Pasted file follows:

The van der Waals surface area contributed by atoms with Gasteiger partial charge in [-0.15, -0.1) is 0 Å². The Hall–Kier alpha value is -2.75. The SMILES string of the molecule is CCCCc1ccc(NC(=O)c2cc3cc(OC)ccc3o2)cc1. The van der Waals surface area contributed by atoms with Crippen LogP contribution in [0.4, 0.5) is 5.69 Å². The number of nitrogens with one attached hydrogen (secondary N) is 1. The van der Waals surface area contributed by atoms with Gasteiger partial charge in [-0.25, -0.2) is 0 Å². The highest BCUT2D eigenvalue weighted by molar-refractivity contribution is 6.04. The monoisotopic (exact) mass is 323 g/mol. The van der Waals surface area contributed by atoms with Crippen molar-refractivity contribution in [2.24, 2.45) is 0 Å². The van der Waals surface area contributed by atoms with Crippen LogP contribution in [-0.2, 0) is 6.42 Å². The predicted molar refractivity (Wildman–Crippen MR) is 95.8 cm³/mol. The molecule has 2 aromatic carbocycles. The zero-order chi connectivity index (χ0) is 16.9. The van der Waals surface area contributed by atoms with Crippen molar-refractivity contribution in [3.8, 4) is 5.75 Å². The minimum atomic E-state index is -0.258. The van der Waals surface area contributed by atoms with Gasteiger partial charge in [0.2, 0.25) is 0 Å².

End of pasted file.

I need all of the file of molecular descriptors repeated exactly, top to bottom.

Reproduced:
The van der Waals surface area contributed by atoms with Gasteiger partial charge in [-0.15, -0.1) is 0 Å². The Hall–Kier alpha value is -2.75. The SMILES string of the molecule is CCCCc1ccc(NC(=O)c2cc3cc(OC)ccc3o2)cc1. The van der Waals surface area contributed by atoms with Crippen LogP contribution in [0.4, 0.5) is 5.69 Å². The number of nitrogens with one attached hydrogen (secondary N) is 1. The van der Waals surface area contributed by atoms with Gasteiger partial charge in [-0.25, -0.2) is 0 Å². The highest BCUT2D eigenvalue weighted by molar-refractivity contribution is 6.04. The monoisotopic (exact) mass is 323 g/mol. The van der Waals surface area contributed by atoms with Crippen molar-refractivity contribution in [2.24, 2.45) is 0 Å². The van der Waals surface area contributed by atoms with Crippen LogP contribution in [-0.2, 0) is 6.42 Å². The predicted molar refractivity (Wildman–Crippen MR) is 95.8 cm³/mol. The molecule has 2 aromatic carbocycles. The zero-order chi connectivity index (χ0) is 16.9. The van der Waals surface area contributed by atoms with Crippen molar-refractivity contribution in [3.8, 4) is 5.75 Å². The minimum atomic E-state index is -0.258. The van der Waals surface area contributed by atoms with Gasteiger partial charge in [0.2, 0.25) is 0 Å².